So after writing about the benefit of Pilates in July, I finally decided to fit a class into my schedule. Because I had done an hour-long spin class the day before and planned on doing a long run the day after, it was the perfect low-impact workout.
I got there about 15 minutes early, grabbed a thick blue mat right outside the room and found my spot (in the back corner of course). Then, I followed all the flexible looking people to two bins in the opposite corner of the room to grab a longer, thinner black yoga mat. As I followed each move they made, I realized the black mat goes on top of the blue mat – the blue is for padding. After setting up my space, I looked around and noticed I was the only one still wearing my shoes and socks. With a little hesitation, I freed my feet and waited patiently for class to get started.
It seemed that over 50 people were there. Like most classes I’ve attended, there was a mix of experts and newbies. Amy, the instructor, came in, plugged in her iPod and got class started. Here it goes. Forty-five minutes of intense stretching and core work.
We started with some extreme ab exercises, and within minutes, I was feeling it. Amy spent a few seconds telling us how to do the move then we would get to work. So that I could completely focus on my breathing and the move, Amy would count down the reps for the class. The moves varied in time, however most moves were about a minute or less. This helped me push through the workout – if I could feel my muscles burning from one move, I only had to get through it for a short bit!
We were taught how to breathe in Pilates. You simply breathe in through the nose, out through the mouth. It’s a little difficult to explain how to breathe out, but if I could put it in words, I would say it’s like saying “shhh.” At the beginning of each class, this will be explained (much better than I can explain it).
Overall, the class was refreshing. Although I looked like I was struggling on a few moves, I’m excited to go back at least once a week so I can get more and more flexible. Stretching and core work is so important – it gives you good posture, helps prevent injuries and makes you look long and lean. Read more of its benefits here.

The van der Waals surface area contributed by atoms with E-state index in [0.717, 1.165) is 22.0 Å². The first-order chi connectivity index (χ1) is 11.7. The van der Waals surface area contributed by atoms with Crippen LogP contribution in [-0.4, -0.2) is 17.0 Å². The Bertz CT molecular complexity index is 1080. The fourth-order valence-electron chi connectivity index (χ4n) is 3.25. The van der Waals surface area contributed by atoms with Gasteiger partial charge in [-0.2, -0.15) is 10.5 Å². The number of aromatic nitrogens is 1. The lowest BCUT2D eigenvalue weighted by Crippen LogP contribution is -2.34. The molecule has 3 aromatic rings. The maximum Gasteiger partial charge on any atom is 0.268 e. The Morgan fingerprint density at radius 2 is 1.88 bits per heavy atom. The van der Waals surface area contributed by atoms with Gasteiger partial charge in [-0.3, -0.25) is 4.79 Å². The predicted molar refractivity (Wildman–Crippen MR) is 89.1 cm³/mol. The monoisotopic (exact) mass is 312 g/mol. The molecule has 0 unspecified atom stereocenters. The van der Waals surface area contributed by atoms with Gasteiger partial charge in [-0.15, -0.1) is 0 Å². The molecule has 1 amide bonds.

To see when Pilates and other group fitness classes are going on, click here.
I don’t know about you, but I slacked off with my workouts during winter break. So, to get back into my fitness groove, I attended Campus Rec’s Spring Into Fitness event on Thursday, January 12th. This great Campus Rec sampler featured free food, fitness classes, TRX demos and more!
I started with ‘Core,’ a fitness class taught by Krissy. I didn’t think a 30 minute class would be too painful. However, when you’re only working your abs and obliques (which for the past four weeks had been stuffed with turkey, ham, mashed potatoes and pie), each minute felt as long as a minute in a chemistry 101 class. Although my abs were sore for the next few days, it motivated me to keep up my momentum and prep for Spring Break (it’ll be here before we know it!).
After doing too many crunches to count, I checked out the “Ask a Nutritionist.” For a couple hours, trainers and nutritionists were available to ask all your questions on how to work out and what to eat. The best nutritional advice I got: be sure to include healthy fat, carbs and protein in each meal. The example I was given:
- Salad with lots of veggies (carbs)
- Olive oil salad dressing (fat)
- Grilled chicken on top (protein)
Eating this combination will provide your body with everything it needs. After the holidays, I needed some meal-plan ideas so that when I hit the dining hall, I’ll be in the salad line instead of grabbing one too many cookies.
Be sure to check out Campus Rec’s website to find out more of what they offer here – http://campusrec.unc.edu/unc. Their services include personal training, boot camp classes, climbing walls and countless group fitness classes. Also, take a look at the nutrition page on Campus Health Services website for some more great advice here – http://campushealth.unc.edu/healthtopics/nutrition.
Secrets to Running a 5K Race: Everyday Health gives tips on how to run your first 5k, what to wear and how to stay motivated.
Top 10 Nutrition Misconceptions: Food Network’s Health Eats shares 10 nutrition misconceptions and spills the truth on each one. Bet you didn’t know that “wheat” bread and “whole wheat” bread may not be the same thing and one can be a lot less healthy than the other!
All-Star Core Moves: This Oxygen Magazine slideshow demonstrates five extremely effective core exercises. Do each one a few times a week and soon you may be looking something like Mike ‘The Situation’ from Jersey Shore…or at least a little more toned than you were before!
Rest and Recovery After Exercise: This article discusses the importance of taking a day off from working out and how rest can actually increase your sports performance. With a full course load, we can all support a day of some good rest and relaxation.